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Food Storage techniques

Discussion in 'Preparedness & Survival' started by michaels, Aug 22, 2009.

  1. michaels

    michaels oregon Active Member

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    I read the "Best places to find dry foods" thread (super info!) and Tionico mentioned something about flushing oxygen out of barrels for grain/bean storage.

    I'm wondering what is the timeline for just storing, say brown rice, just in a foodgrade bucket without the flushing? With the flushing?

    How long will home canned goods keep?

    Dried fruits and veggies? (In buckets, away from moths etc.)

    Seed storage, I can share a little info...

    Keep in an airtight container, with dessicant, in a cool place.
    Like your fridge. Germination after stroage depends on how many years it's been kept, did it stay dry, was the temp. constant, varies with the seed.

    Better yet, plant the seed, let the best plant go to seed, save and replant :thumbup:

    Thanks for sharing info!
     
  2. UncalledForGabe

    UncalledForGabe Aloha Or. Member

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    Food storage is such a pain in the &$$! Its almost like brewing your own beer, one teeny tiny mistake and you ruin the whole batch!
    I like to buy rice by the barrel :D
     
  3. bersaguy

    bersaguy Oregon Member

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    micheals,
    Here is a link for Healty Harvest in Vancouver, WA

    http://www.healthyharvest.com/foodstorage.aspx

    They carry all kinds of food storage and preparedness items. They can answer your questions about storage life of grains. My guess is 10+ years, in a sealed container, dry constant temp conditions.

    As far as home canned fruits and veggies, we try to consume ours within a year and replace with the new harvest. You might check with the State Extension service. They will test your pressure canner and have a wealth of info on home canning.
     
  4. drand

    drand Stayton Member

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  5. michaels

    michaels oregon Active Member

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    Oh man.....
    The preparedness manual...
    Some really good food info....
    :)
     
  6. The Somnambulist

    The Somnambulist Portland Member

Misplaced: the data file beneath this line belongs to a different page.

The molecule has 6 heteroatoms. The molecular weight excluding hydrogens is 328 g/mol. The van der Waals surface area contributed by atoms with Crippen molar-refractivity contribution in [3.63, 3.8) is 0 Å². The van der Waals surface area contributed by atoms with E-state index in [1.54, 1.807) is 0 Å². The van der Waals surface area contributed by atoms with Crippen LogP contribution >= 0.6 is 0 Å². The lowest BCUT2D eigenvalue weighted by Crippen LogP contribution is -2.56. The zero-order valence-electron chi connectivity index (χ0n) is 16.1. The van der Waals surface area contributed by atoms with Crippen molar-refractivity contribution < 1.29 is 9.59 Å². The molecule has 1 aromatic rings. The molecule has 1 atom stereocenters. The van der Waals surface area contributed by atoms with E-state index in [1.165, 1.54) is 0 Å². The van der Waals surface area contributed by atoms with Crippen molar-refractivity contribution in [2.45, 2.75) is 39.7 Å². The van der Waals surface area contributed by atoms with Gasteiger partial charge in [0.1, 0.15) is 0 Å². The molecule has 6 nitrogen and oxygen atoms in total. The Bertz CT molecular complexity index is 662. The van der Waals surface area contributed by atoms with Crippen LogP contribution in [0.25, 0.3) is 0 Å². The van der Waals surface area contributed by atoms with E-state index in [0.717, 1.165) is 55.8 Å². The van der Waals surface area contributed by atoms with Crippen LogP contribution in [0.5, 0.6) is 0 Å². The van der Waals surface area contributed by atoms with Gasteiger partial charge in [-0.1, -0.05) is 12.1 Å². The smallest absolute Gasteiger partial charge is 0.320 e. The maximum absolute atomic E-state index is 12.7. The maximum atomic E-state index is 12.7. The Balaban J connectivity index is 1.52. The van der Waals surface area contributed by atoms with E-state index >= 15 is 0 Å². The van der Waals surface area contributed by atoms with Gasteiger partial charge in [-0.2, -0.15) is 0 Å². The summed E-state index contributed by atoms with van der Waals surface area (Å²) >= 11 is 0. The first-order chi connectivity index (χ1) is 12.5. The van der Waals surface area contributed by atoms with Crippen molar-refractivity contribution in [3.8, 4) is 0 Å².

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    I heard beans only last 7 years or so. After that they don't absorb water well. Rice should last 20+ years if stored properly.

    Buy some dry ice and put a chunk on a paper plate on top of the rice or beans inside the bucket and set the lid on top. The dry ice will change to CO2 and push out all the air inside. Wait several hours before tightening the lid.
     
  7. Rascals

    Rascals Portland Or Active Member

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    First brown rice goes bad fast like under a year because of all the iol in the rice rancid. As for doing alot of things if you mylar bag and use o2 packets you can get 20 to 30 years out of alot of things.
     
  8. chemist

    chemist Beaverton OR Well-Known Member

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    +1 on the Mormon manual - It's available online from a number of sites. Print it out!

    The problem with dry ice is that it collects moisture from the air as a sheen of ice, so that it's near impossible to keep it truly dry before putting it in the buckets.

    It's easier and more reliable to use oxygen absorbers - I buy mine from Honeyville Farms - and follow the directions that say use 5-7 of them per bucket, and use all the absorbers within as short a period as possible after unsealing the bag.

    What I've done in the past is set up the food in the bags in the buckets, open up the absorbers and toss them in, then use a vacuum cleaner to suck out excess air as I seal the bags with an iron. I can finish off dozens of them in less than an hour.

    Besides the food, the single greatest expense is the bags. These aren't Ziploc toys, they're multilayered aluminized Mylar, made just for the purpose, and they'll keep the contents away from outside air and moisture indefinitely.

    How long the food will last depends - e.g. the oils in brown rice oxidize and go rancid, so it won't last as long as white rice, which properly packaged will keep until the next ice age.

    I can't seem to find my information on the supplier of the bags - I'm pretty sure it was IMPAK, out of LA:
    http://www.sorbentsystems.com/mylar.html